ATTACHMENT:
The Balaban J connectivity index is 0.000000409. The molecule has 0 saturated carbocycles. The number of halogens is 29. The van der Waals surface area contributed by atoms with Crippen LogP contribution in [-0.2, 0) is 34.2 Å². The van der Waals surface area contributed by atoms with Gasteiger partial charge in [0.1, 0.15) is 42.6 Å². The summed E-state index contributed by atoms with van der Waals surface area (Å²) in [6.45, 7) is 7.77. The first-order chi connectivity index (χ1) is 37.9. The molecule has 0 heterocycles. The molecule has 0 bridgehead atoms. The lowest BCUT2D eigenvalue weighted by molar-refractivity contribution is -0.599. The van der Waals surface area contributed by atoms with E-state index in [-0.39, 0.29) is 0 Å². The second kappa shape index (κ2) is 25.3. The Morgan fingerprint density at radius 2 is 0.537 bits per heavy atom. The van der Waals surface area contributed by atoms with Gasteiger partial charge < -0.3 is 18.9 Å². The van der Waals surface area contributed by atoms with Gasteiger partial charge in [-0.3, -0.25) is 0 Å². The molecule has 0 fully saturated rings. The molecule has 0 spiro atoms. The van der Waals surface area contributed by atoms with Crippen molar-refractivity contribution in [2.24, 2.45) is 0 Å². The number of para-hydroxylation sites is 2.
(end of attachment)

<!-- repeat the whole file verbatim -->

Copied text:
The Balaban J connectivity index is 0.000000409. The molecule has 0 saturated carbocycles. The number of halogens is 29. The van der Waals surface area contributed by atoms with Crippen LogP contribution in [-0.2, 0) is 34.2 Å². The van der Waals surface area contributed by atoms with Gasteiger partial charge in [0.1, 0.15) is 42.6 Å². The summed E-state index contributed by atoms with van der Waals surface area (Å²) in [6.45, 7) is 7.77. The first-order chi connectivity index (χ1) is 37.9. The molecule has 0 heterocycles. The molecule has 0 bridgehead atoms. The lowest BCUT2D eigenvalue weighted by molar-refractivity contribution is -0.599. The van der Waals surface area contributed by atoms with E-state index in [-0.39, 0.29) is 0 Å². The second kappa shape index (κ2) is 25.3. The Morgan fingerprint density at radius 2 is 0.537 bits per heavy atom. The van der Waals surface area contributed by atoms with Gasteiger partial charge < -0.3 is 18.9 Å². The van der Waals surface area contributed by atoms with Gasteiger partial charge in [-0.3, -0.25) is 0 Å². The molecule has 0 fully saturated rings. The molecule has 0 spiro atoms. The van der Waals surface area contributed by atoms with Crippen molar-refractivity contribution in [2.24, 2.45) is 0 Å². The number of para-hydroxylation sites is 2.